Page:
The Friedmann equation in a lambda-dominated universe

  • Thread starter _Andreas
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Homework Statement



Show that a lambda-dominated euclidean universe entails an exponential expansion.

Homework Equations



Equation of state is P=-E (E=epsilon)
There is no curvature (i.e. a flat universe)

The Friedmann equation is then

((a(dot)/a)^2)=((8piG)/3c^2)E + lambda/3 (eq. 1)

which -- and this is where I get lost -- is equivalent to

((a(dot)/a)^2)=((8piG)/3c^2)Elambda (eq. 2)

The Attempt at a Solution



lambda/3 = ((8piG)/3c^2)Elambda, but if I make this substitution into the Friedmann equation, I get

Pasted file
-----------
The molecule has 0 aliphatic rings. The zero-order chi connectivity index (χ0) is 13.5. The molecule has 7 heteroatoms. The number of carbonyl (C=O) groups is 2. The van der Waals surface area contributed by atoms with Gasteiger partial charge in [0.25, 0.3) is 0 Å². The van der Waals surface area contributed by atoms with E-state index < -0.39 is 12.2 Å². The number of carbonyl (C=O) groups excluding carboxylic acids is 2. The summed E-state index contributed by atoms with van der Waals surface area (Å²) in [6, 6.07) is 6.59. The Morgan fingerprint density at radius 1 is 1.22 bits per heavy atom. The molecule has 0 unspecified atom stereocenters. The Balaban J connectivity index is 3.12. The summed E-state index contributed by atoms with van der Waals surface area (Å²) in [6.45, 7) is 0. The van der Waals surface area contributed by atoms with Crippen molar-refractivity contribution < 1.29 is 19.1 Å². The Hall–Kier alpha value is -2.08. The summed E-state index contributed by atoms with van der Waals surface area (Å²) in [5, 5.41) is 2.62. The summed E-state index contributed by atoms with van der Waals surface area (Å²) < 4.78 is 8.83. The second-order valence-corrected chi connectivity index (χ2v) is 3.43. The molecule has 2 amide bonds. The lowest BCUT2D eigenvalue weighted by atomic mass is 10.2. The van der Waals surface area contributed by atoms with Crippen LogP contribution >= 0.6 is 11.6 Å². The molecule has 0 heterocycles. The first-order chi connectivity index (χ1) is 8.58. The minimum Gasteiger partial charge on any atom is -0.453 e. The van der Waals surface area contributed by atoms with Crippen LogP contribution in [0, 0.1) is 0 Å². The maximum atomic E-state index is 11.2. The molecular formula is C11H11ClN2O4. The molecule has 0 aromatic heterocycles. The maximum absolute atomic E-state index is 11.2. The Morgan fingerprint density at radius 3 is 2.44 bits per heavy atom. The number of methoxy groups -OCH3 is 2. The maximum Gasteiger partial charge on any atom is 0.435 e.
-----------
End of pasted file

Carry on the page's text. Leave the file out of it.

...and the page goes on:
((a(dot)/a)^2)=((8piG)/3c^2)E + ((8piG)/3c^2)Elambda

What am I doing wrong? I'm after (eq. 2).
 

Answers and Replies

  • #2
Dick
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You have two different representations of the same thing in the Friedmann equation. A constant term lambda is the same thing as a vacuum energy source term satisfying rho=-p. Which one do you want to work with? You don't need both.
 
  • #3
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I'm not sure I understand. Could you elaborate further?
 
  • #4
Dick
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I'm not sure I understand. Could you elaborate further?
What part don't you understand? A fluid with E=-p satisfies dE/dt=0 by the conservation equation, so is a constant. lambda is also a constant. You have two constants. It's a little redundant.
 
  • #5
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I just wanted to say thank you for your efforts, Dick. They're appreciated. I forgot to say that. Sorry!
 

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